Set up a savings account, add a standing order from your current account, even for a small amount each month and then forget all about it.
You’ll be amazed at the progress that you make over the years plus it’s useful to have a safety net.
Saving is an excellent habit to get into early, your thirty-year-old self will thank you.
5. Don’t pay council tax
If you rent a room or live in a flat share, then so long as you are all full-time students, you won’t be liable to pay council tax.
If you live in England and Wales then apply here for an exemption.
6. Don’t pay for your TV licence over the summer
What if you’ve paid for your TV license in advance but are leaving for the summer? Then you can apply for a refund for the three months that you’re not there, which adds up to around £36.
See here to apply for yours.
7. Use your overdraft wisely
A large overdraft on your student bank account can be too much of a temptation for some. You might find yourself thinking about using it for a big summer holiday or a new wardrobe.
Unless you expect having enough money to clear it while you’re still studying, your overdraft will follow you past graduation. And it will stay with you as you embark on your first ‘proper job,’ when you will begin to be charged interest on it.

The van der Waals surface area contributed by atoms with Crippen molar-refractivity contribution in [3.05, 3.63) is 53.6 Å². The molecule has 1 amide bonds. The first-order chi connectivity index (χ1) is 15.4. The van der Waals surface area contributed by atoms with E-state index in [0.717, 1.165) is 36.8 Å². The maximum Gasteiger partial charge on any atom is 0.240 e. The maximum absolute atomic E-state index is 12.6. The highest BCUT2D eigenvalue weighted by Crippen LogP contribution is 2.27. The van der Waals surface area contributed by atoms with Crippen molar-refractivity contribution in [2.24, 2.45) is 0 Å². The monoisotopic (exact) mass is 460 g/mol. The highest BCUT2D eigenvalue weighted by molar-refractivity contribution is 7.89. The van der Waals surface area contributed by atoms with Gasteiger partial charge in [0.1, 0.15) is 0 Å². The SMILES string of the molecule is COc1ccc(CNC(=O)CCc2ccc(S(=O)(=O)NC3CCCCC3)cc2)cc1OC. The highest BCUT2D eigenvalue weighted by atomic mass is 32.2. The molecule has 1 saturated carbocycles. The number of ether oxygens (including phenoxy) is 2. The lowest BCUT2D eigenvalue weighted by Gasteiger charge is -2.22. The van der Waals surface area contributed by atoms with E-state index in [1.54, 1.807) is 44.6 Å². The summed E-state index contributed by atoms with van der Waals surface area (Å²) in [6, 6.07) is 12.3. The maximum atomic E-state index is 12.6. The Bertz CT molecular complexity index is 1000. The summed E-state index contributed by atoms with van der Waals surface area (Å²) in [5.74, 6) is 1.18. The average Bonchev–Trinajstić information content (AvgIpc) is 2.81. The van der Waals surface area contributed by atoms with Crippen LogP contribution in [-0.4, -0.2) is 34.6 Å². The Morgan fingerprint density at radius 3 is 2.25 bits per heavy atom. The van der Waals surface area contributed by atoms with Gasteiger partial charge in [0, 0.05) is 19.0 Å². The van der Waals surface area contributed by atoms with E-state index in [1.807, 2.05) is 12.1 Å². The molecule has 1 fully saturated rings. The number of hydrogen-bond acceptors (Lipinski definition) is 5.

Only use your overdraft if you really need it and aim to clear it every month or term.
8. Earn extra money
Studying is hard work and the further that you progress with your course, the more time you will need to devote to it.
There are lots of part-time jobs that allow you to work shifts and that are flexible, with students in mind.
You could try something different from the usual restaurants, supermarkets and call centres. Speak to local businesses such as bars, clubs and gyms about handing out flyers.
If you have writing or design skills then you could offer your services on a freelancing website, such as People per Hour.
9. Learn to cook
This is the ideal time to learn to cook and perfect a signature dish or two.
You’ll find that making big batches for the freezer, such as chilli con carne, curry and stews is an excellent way to eat healthily and save money.
10. Make the most of your summers
University summer holidays are long. With some hard work and determination, it’s possible to earn enough to cover many of your term time costs. This will alleviate a significant amount of your student debt.
It doesn’t need to be boring, you could try fruit picking, house sitting, helping on a French Vineyard or looking after children. Have a look online and see where it takes you.
Final thoughts on saving for university
University is the perfect time to get out of your comfort zone and take responsibility for your adult life. As well as expanding your academic horizons, you can learn some valuable life skills that will follow you on into adulthood. Saving money and learning to live on a budget is one of biggest lessons you can learn, ensuring you lead a comfortable and successful life.